Talking Omaha - A Welcome Back to Hi/Lo
This last couple of weeks has been frustrating, not through playing poker online but because of my inability to do so. In fact, my inability to do anything computer-related, hence no article last week - my apologies for that. The reason; I had a catastrophic computer meltdown and my back up image was not retrievable either. It caused my computer man to scratch his head, but in some ways it was a blessing in disguise. The operating system had been doing some strange things lately and it would not be beyond possibility that my back up was flawed too.
Now, after spending some poker profits, I have a nice new machine. I am glad to be rid of a lot of the junk that resided on the old one, to be truthful. Virtually the first things to download onto my shiny new beast were my poker rooms. So I have had a few pops at the Hi/Lo tables this week.
It is strange how a week away from playing freshens up the mind. I entered the games with a resolve to be disciplined as lately I've found Hi/Lo to be less profitable than Omaha High. Yet, I know I should do well at Hi/Lo because of the loose play evident from many players. Consequently you have to play tight, wait for the nut hands, the scooping hands, and strike. I have possibly been playing a little loose. The enforced break seems to have changed that for the better.
Four or five good sessions playing tight at low-stakes tables (where the loose players swim freely) has resulted in regular 100% to 200% returns on initial stakes. Usually this was achieved in one to two hours maximum, each session. However, last night I decided to have a game after coming in from a night out. That means an element of tiredness crept in and I ended up scraping a minimal profit in two hours. Yes, it is true that I took several half pots when the opponent chased the other half and caught it on the river card. I still believe I was too loose, and that was down to weariness. Tiredness promotes hazy concentration and decisions start to be made on hope and to hell with the consequences. I must avoid the element of craving a game. Maybe it was down to withdrawal symptoms from the previous week!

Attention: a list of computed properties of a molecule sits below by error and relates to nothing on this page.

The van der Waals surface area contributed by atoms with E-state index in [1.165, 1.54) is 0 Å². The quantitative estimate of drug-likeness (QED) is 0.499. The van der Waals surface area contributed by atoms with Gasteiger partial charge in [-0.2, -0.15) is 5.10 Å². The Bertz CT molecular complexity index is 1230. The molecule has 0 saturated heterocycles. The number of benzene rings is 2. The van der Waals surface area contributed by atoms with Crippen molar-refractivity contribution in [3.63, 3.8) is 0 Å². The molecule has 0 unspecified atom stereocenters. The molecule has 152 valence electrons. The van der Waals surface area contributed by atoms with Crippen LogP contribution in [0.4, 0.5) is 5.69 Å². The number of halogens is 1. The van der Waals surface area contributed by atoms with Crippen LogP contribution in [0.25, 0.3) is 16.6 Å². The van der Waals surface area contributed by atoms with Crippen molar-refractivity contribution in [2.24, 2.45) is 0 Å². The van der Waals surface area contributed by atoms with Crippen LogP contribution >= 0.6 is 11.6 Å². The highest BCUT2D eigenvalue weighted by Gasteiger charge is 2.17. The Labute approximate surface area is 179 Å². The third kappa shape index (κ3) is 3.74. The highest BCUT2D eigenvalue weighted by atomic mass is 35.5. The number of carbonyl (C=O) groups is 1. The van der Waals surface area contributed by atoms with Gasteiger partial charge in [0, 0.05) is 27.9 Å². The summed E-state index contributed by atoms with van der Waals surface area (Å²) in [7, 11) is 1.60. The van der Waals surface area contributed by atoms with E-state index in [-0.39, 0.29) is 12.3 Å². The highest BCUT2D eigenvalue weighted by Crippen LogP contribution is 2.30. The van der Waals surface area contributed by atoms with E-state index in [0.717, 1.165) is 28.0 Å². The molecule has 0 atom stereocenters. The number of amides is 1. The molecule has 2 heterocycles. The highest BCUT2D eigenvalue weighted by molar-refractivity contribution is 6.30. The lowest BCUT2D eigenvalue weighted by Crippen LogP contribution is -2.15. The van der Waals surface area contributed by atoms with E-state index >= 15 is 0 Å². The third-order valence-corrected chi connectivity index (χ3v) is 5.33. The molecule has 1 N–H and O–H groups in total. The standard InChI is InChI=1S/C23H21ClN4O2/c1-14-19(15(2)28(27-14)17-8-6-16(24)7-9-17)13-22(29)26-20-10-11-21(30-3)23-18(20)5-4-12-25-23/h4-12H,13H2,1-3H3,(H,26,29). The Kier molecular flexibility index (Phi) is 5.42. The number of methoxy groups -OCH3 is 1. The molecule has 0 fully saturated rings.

Another good way of picking up ideas and learning is to watch other games without taking part yourself. I sometimes watch some of the higher stakes games which feature some regular names. In recent weeks, and again last night, I have been watching a particular French-based player who seems to major on the hi/lo tables. I have rarely opened a table to find him losing. Often he has two or three times the buy-in and plays at two or three tables simultaneously. Yet I wouldn't say he is tight.
There seems to be a surprising amount of post-flop calling going on at these higher stakes tables suggesting players are reluctant to give up their hands. This is probably because the pre-flop betting is aggressive and players are committed early and do not give their opponents credit for good hands. The practice is to build the pot pre-flop so folding is considered a waste of money and the giving up of a potentially large pot. Raising and aggression are far more prevalent but to be a constant winner as this French player seems to be suggests his opponents are making errors.
The nature of the aggressive play at higher stakes means the variation at these games is huge. The swings in stack size are huge so you should play these levels only when you have a deep bankroll that will sustain a long run of bust-outs.